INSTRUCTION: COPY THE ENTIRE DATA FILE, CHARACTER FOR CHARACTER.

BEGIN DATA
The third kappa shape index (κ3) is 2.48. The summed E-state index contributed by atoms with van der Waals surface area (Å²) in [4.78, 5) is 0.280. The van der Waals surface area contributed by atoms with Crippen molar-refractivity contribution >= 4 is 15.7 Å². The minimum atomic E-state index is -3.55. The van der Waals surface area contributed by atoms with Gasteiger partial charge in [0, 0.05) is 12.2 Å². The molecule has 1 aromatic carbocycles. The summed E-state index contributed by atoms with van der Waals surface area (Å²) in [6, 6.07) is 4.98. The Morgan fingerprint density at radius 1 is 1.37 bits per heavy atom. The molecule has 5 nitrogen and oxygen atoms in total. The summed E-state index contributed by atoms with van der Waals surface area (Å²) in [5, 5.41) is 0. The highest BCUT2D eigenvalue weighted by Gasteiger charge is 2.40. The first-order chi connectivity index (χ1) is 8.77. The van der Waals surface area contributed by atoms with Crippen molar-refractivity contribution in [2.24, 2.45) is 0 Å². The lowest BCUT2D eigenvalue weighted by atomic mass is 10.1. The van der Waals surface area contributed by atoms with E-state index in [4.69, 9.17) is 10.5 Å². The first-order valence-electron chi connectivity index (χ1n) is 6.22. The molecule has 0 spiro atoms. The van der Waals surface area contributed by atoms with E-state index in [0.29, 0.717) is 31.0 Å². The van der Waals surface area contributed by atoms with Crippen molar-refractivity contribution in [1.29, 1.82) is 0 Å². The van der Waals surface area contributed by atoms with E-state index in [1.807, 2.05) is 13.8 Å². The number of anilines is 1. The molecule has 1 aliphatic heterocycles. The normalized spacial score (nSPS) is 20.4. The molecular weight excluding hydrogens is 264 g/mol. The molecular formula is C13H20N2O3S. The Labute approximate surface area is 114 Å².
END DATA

The third kappa shape index (κ3) is 2.48. The summed E-state index contributed by atoms with van der Waals surface area (Å²) in [4.78, 5) is 0.280. The van der Waals surface area contributed by atoms with Crippen molar-refractivity contribution >= 4 is 15.7 Å². The minimum atomic E-state index is -3.55. The van der Waals surface area contributed by atoms with Gasteiger partial charge in [0, 0.05) is 12.2 Å². The molecule has 1 aromatic carbocycles. The summed E-state index contributed by atoms with van der Waals surface area (Å²) in [6, 6.07) is 4.98. The Morgan fingerprint density at radius 1 is 1.37 bits per heavy atom. The molecule has 5 nitrogen and oxygen atoms in total. The summed E-state index contributed by atoms with van der Waals surface area (Å²) in [5, 5.41) is 0. The highest BCUT2D eigenvalue weighted by Gasteiger charge is 2.40. The first-order chi connectivity index (χ1) is 8.77. The van der Waals surface area contributed by atoms with Crippen molar-refractivity contribution in [2.24, 2.45) is 0 Å². The lowest BCUT2D eigenvalue weighted by atomic mass is 10.1. The van der Waals surface area contributed by atoms with E-state index in [4.69, 9.17) is 10.5 Å². The first-order valence-electron chi connectivity index (χ1n) is 6.22. The molecule has 0 spiro atoms. The van der Waals surface area contributed by atoms with E-state index in [0.29, 0.717) is 31.0 Å². The van der Waals surface area contributed by atoms with Crippen molar-refractivity contribution in [1.29, 1.82) is 0 Å². The van der Waals surface area contributed by atoms with E-state index in [1.807, 2.05) is 13.8 Å². The number of anilines is 1. The molecule has 1 aliphatic heterocycles. The normalized spacial score (nSPS) is 20.4. The molecular weight excluding hydrogens is 264 g/mol. The molecular formula is C13H20N2O3S. The Labute approximate surface area is 114 Å².